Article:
You love your sibling and your aunt and your cousin and your best mate etc, and you could probably put them in an order if anyone asked you to – but no one would ask you to, because no one doubts you can love and care for more than one person non-romantically.

      Can’t speak for Charlie, but often it’s logistics that dictate how often I see my secondary partners – travel, work, other parts of life – and that’s true for various poly folk I know too.

    • Charlie
      20th October 2020 / 11:39 am

      Hi, thanks for your questions! ‘Anonypoly’ has already answered the ones about ranking/hierarchy – to their response, I’d add simply that love is not a pie, where you hand out a finite number of equal slices and then you’re done. We love in countless different ways, and with an intensity that can shift and vary by person/situation – that’s always been true and always will be. Yes, I loved Lucy, and yes, I loved my other secondary partner too. In either case, did that love conform to some narrow romantic ideal? Probably not, especially given that it wasn’t exclusive to either of them. But it was love nonetheless.

      And my wife has had other sexual partners since we’ve been together, but not dating/romantic ones. Not yet, anyway.

  12. Krystyna
    20th October 2020 / 1:58 am

    OH MY GOD I never dreamed this post would one day exist! The Charlie series was like crack cocaine to read but also completely infuriating as a poly person. The thing that infuriated me the most was that Lucy kept acting like she was powerless, and Charlie was being mean to her, when he was upfront with her about everything from the beginning. She even knew he was non-monogamous before they went on their first date.

    She’s not just monogamous, she’s *uber* monogamous. Their worldviews are totally different. The idea that he might love her is useless because he can’t be her monogamous partner. Never mind that she’s had no luck finding that monogamous partner, so maybe it would be nice to have someone in your life that loves you…But ultimately it wouldn’t work, not because of the mono-poly divide inherently, but because Lucy made it such that Charlie couldn’t be himself, couldn’t be open, had to silo off his life. Him getting married threw her into fits — how can you be close to someone who is upset about your happiness?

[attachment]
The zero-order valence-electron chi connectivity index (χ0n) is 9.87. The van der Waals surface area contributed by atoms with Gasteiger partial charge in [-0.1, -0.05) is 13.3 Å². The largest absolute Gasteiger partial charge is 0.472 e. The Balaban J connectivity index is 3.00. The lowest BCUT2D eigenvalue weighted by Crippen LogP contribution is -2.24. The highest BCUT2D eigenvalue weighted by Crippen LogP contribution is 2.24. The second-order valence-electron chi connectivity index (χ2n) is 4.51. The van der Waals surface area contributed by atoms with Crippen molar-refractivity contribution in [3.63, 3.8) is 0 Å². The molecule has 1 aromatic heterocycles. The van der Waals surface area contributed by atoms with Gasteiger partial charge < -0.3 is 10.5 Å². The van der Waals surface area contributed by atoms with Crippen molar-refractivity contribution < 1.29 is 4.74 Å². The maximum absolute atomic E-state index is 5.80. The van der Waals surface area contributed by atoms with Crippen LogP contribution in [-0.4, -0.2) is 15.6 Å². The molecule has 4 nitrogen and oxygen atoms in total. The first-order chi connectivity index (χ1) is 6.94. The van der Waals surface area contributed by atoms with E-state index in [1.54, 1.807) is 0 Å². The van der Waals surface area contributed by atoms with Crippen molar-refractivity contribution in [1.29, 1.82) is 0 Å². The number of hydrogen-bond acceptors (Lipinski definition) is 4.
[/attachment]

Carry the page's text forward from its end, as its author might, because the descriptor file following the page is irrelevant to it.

I imagine the sexual connection must have been pretty powerful to stick around that long…I certainly wouldn’t have (like many poly women, I’m bisexual). She’s so deeply insecure, and she throws it in his face constantly. She takes almost zero responsibility for her own emotions, and shows almost no willingness to compromise. She has a monogamous worldview and paints his relationship model/choices as bad/wrong. But given that he found someone to marry him, maybe he actually knows a thing or two when it comes to building a sustainable and healthy relationship.

    And she broke up with him via text! They’d had a relationship for a year, and she broke up with him over text. Wtf. How is that adult behavior? Somehow she thought because he was in a nonmonogamous relationship, he no longer had feelings like everyone else, or was worthy of the common courtesy she’d show anyone else.

    All due respect to Charlie, who obviously cared about her, but as someone who’s read every post since the Charlies series and beyond… Lucy doesn’t seem to possess the relationship skills needed for a monogamous relationship, let alone a poly one.

    Anyway, I’m glad to finally hear Charlie’s side of the story, and that he was exactly the kind of reasonable poly person I always thought he was.

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Names and some minor details have been changed to protect the innocent. And sometimes the guilty.